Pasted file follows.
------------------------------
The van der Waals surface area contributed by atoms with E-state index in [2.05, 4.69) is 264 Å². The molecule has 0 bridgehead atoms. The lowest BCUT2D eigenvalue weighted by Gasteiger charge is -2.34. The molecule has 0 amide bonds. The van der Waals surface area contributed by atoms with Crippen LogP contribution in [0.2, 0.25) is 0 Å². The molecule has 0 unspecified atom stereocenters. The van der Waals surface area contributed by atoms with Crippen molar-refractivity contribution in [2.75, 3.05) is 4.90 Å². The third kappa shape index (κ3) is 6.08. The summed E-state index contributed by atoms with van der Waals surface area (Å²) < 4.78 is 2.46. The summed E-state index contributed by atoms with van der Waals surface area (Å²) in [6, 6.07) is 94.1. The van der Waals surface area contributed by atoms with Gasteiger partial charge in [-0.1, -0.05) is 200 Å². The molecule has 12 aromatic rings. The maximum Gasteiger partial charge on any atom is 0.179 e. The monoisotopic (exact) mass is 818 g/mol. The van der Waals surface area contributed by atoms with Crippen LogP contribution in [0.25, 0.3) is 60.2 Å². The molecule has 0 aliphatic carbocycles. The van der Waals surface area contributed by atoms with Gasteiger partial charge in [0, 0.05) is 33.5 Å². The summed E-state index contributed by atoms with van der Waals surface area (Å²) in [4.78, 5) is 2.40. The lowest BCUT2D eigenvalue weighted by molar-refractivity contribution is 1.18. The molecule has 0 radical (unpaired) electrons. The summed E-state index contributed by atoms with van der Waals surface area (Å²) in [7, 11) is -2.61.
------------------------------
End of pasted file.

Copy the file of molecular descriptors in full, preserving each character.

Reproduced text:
The van der Waals surface area contributed by atoms with E-state index in [2.05, 4.69) is 264 Å². The molecule has 0 bridgehead atoms. The lowest BCUT2D eigenvalue weighted by Gasteiger charge is -2.34. The molecule has 0 amide bonds. The van der Waals surface area contributed by atoms with Crippen LogP contribution in [0.2, 0.25) is 0 Å². The molecule has 0 unspecified atom stereocenters. The van der Waals surface area contributed by atoms with Crippen molar-refractivity contribution in [2.75, 3.05) is 4.90 Å². The third kappa shape index (κ3) is 6.08. The summed E-state index contributed by atoms with van der Waals surface area (Å²) < 4.78 is 2.46. The summed E-state index contributed by atoms with van der Waals surface area (Å²) in [6, 6.07) is 94.1. The van der Waals surface area contributed by atoms with Gasteiger partial charge in [-0.1, -0.05) is 200 Å². The molecule has 12 aromatic rings. The maximum Gasteiger partial charge on any atom is 0.179 e. The monoisotopic (exact) mass is 818 g/mol. The van der Waals surface area contributed by atoms with Crippen LogP contribution in [0.25, 0.3) is 60.2 Å². The molecule has 0 aliphatic carbocycles. The van der Waals surface area contributed by atoms with Gasteiger partial charge in [0, 0.05) is 33.5 Å². The summed E-state index contributed by atoms with van der Waals surface area (Å²) in [4.78, 5) is 2.40. The lowest BCUT2D eigenvalue weighted by molar-refractivity contribution is 1.18. The molecule has 0 radical (unpaired) electrons. The summed E-state index contributed by atoms with van der Waals surface area (Å²) in [7, 11) is -2.61.